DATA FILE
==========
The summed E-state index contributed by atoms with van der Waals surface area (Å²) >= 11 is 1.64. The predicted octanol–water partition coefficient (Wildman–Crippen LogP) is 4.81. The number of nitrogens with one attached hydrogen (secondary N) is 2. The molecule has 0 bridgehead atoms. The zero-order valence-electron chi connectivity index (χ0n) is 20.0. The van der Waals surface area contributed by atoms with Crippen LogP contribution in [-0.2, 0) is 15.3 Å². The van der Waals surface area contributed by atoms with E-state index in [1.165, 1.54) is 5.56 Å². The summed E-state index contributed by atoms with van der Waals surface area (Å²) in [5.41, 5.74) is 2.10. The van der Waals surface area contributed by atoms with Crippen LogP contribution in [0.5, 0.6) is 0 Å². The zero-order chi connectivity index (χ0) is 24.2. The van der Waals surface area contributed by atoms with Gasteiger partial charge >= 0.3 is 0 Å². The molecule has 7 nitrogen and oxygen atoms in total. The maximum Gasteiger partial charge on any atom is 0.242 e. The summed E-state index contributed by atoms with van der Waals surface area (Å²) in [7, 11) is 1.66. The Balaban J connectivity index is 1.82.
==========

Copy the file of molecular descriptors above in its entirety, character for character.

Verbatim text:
The summed E-state index contributed by atoms with van der Waals surface area (Å²) >= 11 is 1.64. The predicted octanol–water partition coefficient (Wildman–Crippen LogP) is 4.81. The number of nitrogens with one attached hydrogen (secondary N) is 2. The molecule has 0 bridgehead atoms. The zero-order valence-electron chi connectivity index (χ0n) is 20.0. The van der Waals surface area contributed by atoms with Crippen LogP contribution in [-0.2, 0) is 15.3 Å². The van der Waals surface area contributed by atoms with E-state index in [1.165, 1.54) is 5.56 Å². The summed E-state index contributed by atoms with van der Waals surface area (Å²) in [5.41, 5.74) is 2.10. The van der Waals surface area contributed by atoms with Crippen LogP contribution in [0.5, 0.6) is 0 Å². The zero-order chi connectivity index (χ0) is 24.2. The van der Waals surface area contributed by atoms with Gasteiger partial charge >= 0.3 is 0 Å². The molecule has 7 nitrogen and oxygen atoms in total. The maximum Gasteiger partial charge on any atom is 0.242 e. The summed E-state index contributed by atoms with van der Waals surface area (Å²) in [7, 11) is 1.66. The Balaban J connectivity index is 1.82.